They had a carefully thought out strategy that included the following events:
--2000. The Walk for Consciousness, drawing over 200 students, bringing media attention to matters of diversity and hate crimes at USD, and eliciting a promise from the then Provost to to create an Ethnic Studies major.
--2001. The Silent March and Open Mic, followed by The Talk for Consciousness after the Human Relations workshops with Associated Students. The Ethnic Studies Student Committee is created by United Front and Associated Student leadership teams. A survey is conducted of over 500 students that determined a desire for a more diverse education at USD. In addition, the demand for an Associated Students Vice President of Multicultural Relations position to institutionalized student work is granted.
2002. The Ethnic Studies major passes the University Curriculum Committee. It easily passes the Academic Assembly. The Dean of the College of Arts and Sciences also approves the hire of a new director of Ethnic Studies.
Faculty had been organizing on their own; Eugene Labovitz of Sociology and Gail Perez of English championed Ethnic Studies from the beginning and met with faculty from many departments to write the proposals for the minor and the major. This interdepartmental collaboration culminated in forming a search committee from several disciplines to hire the new director of Ethnic Studies. In 2003, Alberto Pulido became the first full time hire in Ethnic Studies when his academic line was moved from Sociology to Ethnic Studies. Since then, Perez was granted a joint appointment in the program. In 2006, the first two full time tenure track lines were granted in African American Studies and American Indian Studies, leading to the hiring of Jesse Mills and Michelle Jacob. A third full time tenure track line in Asian American Studies was granted in 2009, resulting in May Fu joining the department.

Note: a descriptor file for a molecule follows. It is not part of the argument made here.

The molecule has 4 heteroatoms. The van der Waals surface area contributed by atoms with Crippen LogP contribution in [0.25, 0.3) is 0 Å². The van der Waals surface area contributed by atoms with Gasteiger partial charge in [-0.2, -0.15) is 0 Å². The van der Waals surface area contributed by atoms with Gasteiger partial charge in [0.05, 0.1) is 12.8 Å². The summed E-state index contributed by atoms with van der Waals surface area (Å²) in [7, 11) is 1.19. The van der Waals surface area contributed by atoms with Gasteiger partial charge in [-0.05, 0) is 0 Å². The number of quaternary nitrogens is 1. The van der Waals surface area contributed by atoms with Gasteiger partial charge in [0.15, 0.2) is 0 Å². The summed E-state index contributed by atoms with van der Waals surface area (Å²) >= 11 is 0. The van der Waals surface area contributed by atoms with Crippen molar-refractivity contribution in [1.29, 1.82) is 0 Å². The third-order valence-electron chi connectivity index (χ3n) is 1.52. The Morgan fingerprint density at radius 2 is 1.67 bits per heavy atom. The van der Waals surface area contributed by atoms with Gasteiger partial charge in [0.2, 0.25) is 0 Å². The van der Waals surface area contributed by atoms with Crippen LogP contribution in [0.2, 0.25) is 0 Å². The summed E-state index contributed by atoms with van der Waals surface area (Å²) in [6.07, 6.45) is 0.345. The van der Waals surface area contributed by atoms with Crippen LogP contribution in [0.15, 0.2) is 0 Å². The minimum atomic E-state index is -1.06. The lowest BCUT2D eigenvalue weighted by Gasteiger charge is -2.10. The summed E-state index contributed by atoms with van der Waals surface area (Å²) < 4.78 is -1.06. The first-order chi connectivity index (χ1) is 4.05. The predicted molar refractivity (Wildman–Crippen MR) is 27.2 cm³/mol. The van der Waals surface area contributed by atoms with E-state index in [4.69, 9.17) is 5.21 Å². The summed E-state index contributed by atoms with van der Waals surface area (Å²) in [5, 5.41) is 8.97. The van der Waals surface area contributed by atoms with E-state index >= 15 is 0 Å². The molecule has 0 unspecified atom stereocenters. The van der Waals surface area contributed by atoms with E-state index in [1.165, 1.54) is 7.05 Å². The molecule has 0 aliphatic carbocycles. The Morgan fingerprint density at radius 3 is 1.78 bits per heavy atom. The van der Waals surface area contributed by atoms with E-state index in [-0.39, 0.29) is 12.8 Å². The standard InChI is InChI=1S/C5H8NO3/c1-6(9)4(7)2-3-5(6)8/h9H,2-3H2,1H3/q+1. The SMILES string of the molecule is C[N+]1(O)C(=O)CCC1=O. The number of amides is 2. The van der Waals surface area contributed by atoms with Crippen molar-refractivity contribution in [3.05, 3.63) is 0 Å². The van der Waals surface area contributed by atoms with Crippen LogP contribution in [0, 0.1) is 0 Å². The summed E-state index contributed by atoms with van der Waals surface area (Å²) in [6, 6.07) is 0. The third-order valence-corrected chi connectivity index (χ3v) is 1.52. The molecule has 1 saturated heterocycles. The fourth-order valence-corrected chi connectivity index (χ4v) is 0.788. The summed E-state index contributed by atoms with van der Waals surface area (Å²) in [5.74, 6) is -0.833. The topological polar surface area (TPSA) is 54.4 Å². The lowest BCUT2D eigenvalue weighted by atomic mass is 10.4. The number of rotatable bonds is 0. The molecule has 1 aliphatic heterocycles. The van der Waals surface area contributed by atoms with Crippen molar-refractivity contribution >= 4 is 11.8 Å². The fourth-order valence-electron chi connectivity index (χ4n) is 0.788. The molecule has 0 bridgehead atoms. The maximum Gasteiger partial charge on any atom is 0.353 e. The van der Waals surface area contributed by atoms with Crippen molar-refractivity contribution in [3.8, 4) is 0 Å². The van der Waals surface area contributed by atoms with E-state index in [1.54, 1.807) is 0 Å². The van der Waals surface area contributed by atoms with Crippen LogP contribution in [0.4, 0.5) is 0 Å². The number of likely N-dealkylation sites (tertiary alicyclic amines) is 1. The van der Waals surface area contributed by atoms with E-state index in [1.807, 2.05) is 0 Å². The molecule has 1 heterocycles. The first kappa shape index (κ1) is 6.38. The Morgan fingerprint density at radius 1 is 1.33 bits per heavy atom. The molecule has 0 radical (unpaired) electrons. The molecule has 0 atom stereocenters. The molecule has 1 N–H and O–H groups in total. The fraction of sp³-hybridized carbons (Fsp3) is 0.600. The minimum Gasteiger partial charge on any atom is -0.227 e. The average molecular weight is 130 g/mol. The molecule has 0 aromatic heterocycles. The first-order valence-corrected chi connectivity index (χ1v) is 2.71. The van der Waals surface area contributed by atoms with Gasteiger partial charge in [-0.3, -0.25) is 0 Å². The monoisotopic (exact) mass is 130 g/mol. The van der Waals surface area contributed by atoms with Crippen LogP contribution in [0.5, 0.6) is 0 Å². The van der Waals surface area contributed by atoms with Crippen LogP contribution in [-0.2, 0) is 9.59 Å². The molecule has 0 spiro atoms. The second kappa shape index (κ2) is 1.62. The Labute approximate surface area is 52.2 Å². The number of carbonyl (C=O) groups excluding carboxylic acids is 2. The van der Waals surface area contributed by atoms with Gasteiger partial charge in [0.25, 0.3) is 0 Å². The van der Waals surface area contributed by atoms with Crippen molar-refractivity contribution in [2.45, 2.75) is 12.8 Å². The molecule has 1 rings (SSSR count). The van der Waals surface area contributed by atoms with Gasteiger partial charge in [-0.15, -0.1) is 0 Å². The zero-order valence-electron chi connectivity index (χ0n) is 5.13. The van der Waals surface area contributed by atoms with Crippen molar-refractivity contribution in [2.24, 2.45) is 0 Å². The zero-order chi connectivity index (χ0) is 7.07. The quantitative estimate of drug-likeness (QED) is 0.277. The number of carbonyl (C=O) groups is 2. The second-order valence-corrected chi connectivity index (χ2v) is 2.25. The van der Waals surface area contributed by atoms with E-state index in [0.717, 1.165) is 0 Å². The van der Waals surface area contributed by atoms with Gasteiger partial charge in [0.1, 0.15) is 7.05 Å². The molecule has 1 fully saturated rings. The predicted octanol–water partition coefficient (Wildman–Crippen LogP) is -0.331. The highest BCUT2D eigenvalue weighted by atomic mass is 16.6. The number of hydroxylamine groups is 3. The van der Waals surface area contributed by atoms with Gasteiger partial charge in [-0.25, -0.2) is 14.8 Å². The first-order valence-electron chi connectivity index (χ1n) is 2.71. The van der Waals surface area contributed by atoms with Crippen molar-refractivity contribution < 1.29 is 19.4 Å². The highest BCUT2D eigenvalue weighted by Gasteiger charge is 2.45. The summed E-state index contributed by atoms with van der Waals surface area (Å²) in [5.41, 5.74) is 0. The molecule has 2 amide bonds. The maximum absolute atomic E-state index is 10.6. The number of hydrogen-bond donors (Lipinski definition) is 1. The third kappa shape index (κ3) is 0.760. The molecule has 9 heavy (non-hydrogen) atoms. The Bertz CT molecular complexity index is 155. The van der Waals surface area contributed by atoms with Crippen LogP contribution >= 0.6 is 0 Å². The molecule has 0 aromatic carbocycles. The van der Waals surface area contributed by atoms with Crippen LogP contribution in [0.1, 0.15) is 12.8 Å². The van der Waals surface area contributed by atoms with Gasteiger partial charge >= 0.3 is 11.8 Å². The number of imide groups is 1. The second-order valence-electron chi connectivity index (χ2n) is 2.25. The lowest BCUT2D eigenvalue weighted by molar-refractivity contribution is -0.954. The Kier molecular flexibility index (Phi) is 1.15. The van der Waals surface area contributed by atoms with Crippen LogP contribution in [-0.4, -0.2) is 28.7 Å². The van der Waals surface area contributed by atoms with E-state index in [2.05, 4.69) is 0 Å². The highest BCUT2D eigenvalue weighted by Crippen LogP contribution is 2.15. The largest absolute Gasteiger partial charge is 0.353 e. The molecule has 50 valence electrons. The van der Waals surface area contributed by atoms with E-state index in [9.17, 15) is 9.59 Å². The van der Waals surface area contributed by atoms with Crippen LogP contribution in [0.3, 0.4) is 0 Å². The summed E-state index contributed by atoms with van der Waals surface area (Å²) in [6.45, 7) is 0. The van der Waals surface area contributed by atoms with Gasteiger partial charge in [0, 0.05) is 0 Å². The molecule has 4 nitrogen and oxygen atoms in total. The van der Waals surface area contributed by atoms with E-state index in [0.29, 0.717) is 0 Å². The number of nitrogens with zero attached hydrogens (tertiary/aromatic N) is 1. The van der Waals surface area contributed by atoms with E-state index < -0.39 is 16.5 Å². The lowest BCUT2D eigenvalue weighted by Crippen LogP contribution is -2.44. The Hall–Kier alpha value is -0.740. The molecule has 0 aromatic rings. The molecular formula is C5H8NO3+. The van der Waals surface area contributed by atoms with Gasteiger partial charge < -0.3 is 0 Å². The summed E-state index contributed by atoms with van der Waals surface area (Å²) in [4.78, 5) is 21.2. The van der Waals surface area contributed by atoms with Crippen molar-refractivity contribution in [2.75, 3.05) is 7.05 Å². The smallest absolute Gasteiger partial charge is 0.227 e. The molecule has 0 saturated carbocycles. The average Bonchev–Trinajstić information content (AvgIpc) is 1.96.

Because of the need to address the lack of inclusion and diversity at the University of San Diego, the Ethnic Studies Department has been deeply invested in changing campus climate. As with other Ethnic Studies departments and programs nationwide, USD’s department is committed to a corrective and redemptive vision by linking its intellectual and academic goals with the needs of local communities and with the needs of the USD community. Charged with filling the “inclusion and diversity void,” the department examines the moral and ethical inconsistencies by the powers that be within the university and the larger community in relation to the student body. The department advocates for university policies and practices that support the intellectual and emotional well being of all students with a special emphasis on students of color and those marginalized because of class, gender and/or sexuality. In addition, the department seeks to co-create with students an ongoing engagement with social justice issues both locally, nationally, and globally.
Ethnic Studies student Terisha Taylor researched the History of Ethnic Studies at USD for an independent study class with Dr. Michelle Jacob during the Spring 2008 semester. Terisha’s final paper is accessible via the link below.